Games like the one Anthony Davis had Sunday night don’t come along very often — at least not in the modern NBA.
With 59 points in the New Orleans Pelicans’ 111-106 win over the Detroit Pistons, Davis set new scoring highs for both his own career and the 2015-16 NBA season. He also pulled down a whopping 20 rebounds. Basketball-Reference.com doesn’t have complete game-by-game rebounding records from before the 1983-84 season (more on that later), but since then, there have only been two other 50/20 games: a 2000 contest in which Shaquille O’Neal scored 61 points and grabbed 23 boards against the Clippers and a 2001 tilt during which Chris Webber dropped 51 and 26 on the Pacers.
Davis’s eye-popping numbers on Sunday came through incredible efficiency. His true shooting percentage in the game was 76.8, far above the league’s season-long average of 53.9. (By comparison, Webber’s true shooting percentage was only 51.4 in his big game, and Shaq’s was 68.3 — outstanding, but below Davis’s mark.) On the other hand, Davis’s Pelicans also played a fast pace — 100.2 possessions — compared with other big scoring/rebounding games from the recent past. So where does Davis rank if we account for both these factors?
To answer that, I grabbed game-level data from Basketball-Reference.com starting in 1983-84, and adjusted each player’s scoring and rebounding totals for the pace of the game, setting them all to a pace of exactly 100 team possessions per 48 minutes. I also adjusted for a player’s efficiency, giving his scoring tally an extra bump if he was more efficient than the league average. This is to account for games like Webber’s that have impressive raw stats but required a large number of attempts.1 Finally, I took the geometric mean — a special average used when combining two numbers from different scales2 — of the player’s adjusted point and rebound totals, arriving at this list of the best scoring/rebounding games of the past 33 seasons:
After crunching the numbers, Davis’s game slips to No. 6, behind not only O’Neal’s and Webber’s but also games from Hakeem Olajuwon, Charles Barkley and even Michael Jordan. (We don’t tend to think of Jordan as a big rebounder, but he snagged 18 boards in his 69-point game against Cleveland in 1990.) Davis gets extra credit — about 7 points’ worth — for his efficiency but loses ground in the pace adjustment. A faster pace means more chances to score and snag rebounds, and Davis’s game had about 7 percent more possessions than the average game above him on the list.
Of course, quibbling about where Davis’s game ranks among the biggest scoring/rebounding performances in recent memory misses the bigger picture that games like Davis’s (adjusted or no) are much more uncommon now than they were in the past. According to ESPN’s Stats and Info crew, there were 36 games in NBA history (before Davis’s on Sunday) featuring a player with a 59/20 stat line: the aforementioned Shaq game … and 35 games from Elgin Baylor and Wilt Chamberlain, all before the mid-1970s. Chamberlain himself accounted for 33 of those games — 17 of which came during his legendary 1961-62 season alone.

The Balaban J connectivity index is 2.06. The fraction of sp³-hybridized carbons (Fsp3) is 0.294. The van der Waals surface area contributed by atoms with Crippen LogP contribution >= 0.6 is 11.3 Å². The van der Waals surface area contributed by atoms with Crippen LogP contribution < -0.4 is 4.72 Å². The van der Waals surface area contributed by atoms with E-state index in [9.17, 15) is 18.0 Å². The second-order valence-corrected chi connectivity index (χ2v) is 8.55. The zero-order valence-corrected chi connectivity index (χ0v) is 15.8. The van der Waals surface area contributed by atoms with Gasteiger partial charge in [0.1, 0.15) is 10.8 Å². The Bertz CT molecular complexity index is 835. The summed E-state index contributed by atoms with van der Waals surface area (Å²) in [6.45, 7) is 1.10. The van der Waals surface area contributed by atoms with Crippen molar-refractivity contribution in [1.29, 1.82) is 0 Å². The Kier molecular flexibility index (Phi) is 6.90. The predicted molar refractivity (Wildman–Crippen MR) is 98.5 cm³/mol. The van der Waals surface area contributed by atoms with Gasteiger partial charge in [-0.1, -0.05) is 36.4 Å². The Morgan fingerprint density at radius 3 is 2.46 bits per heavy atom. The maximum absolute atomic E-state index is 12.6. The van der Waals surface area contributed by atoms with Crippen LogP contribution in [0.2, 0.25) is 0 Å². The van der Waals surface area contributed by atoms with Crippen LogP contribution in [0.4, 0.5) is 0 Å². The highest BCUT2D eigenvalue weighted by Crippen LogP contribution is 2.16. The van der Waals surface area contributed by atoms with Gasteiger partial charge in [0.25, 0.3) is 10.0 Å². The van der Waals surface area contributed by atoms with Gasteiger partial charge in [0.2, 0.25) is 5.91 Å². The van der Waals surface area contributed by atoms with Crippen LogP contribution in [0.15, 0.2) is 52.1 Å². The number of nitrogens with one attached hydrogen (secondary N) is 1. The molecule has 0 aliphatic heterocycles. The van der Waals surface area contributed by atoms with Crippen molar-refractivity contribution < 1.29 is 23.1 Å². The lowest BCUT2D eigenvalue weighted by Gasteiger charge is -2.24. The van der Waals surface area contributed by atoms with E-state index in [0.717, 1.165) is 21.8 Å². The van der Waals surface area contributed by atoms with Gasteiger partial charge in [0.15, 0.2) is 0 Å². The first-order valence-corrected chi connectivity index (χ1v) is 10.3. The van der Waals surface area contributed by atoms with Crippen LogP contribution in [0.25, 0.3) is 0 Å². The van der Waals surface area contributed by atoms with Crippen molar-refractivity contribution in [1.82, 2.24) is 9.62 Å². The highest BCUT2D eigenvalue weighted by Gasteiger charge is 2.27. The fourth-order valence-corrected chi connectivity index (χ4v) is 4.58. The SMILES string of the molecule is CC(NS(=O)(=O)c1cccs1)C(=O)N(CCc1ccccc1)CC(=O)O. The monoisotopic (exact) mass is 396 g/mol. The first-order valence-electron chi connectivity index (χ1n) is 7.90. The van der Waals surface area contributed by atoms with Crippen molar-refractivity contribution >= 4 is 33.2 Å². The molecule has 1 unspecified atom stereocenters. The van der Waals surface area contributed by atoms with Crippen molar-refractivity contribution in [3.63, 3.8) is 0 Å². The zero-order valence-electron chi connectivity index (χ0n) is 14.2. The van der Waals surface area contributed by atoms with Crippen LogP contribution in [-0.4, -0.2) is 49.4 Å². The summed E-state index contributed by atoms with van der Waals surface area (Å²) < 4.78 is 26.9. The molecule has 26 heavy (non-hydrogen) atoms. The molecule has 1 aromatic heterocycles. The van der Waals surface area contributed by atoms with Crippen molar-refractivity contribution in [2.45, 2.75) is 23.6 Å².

The simple truth is that outrageous single-game stat totals were a lot easier to come by in that era. The average pace factor for teams in 2015-16 is about 96 possessions per 48 minutes; the average in 1961-62, as best we can estimate it, was 126. In other words, compared with the modern game, that season’s players had over 31 percent more chances to score points and grab rebounds — 59/20, for instance, becomes a “mere” 45/15 after adjusting away those extra possessions — and there’s a good argument that rebounding numbers were inflated even further by the era’s abysmally low field goal percentages (resulting in more missed shots to rebound). There’s a reason that Kevin Love in 2011 became the first player to average 20 points and 15 rebounds since 1983 and that 92 percent of the player-seasons meeting those criteria took place before 1976’s NBA-ABA merger. The game was radically different back then, both on the court and in the stat sheets.
That’s why we should appreciate games like Davis’s even more when they come along in today’s NBA. Fifty-point, 20-rebound games have always represented special individual performances, but they’ve become exponentially rarer these days, especially given recent changes to how the game is played. (Hello, Warriors!) So it might be a long time before you see another statistical game quite like the one Davis produced Sunday.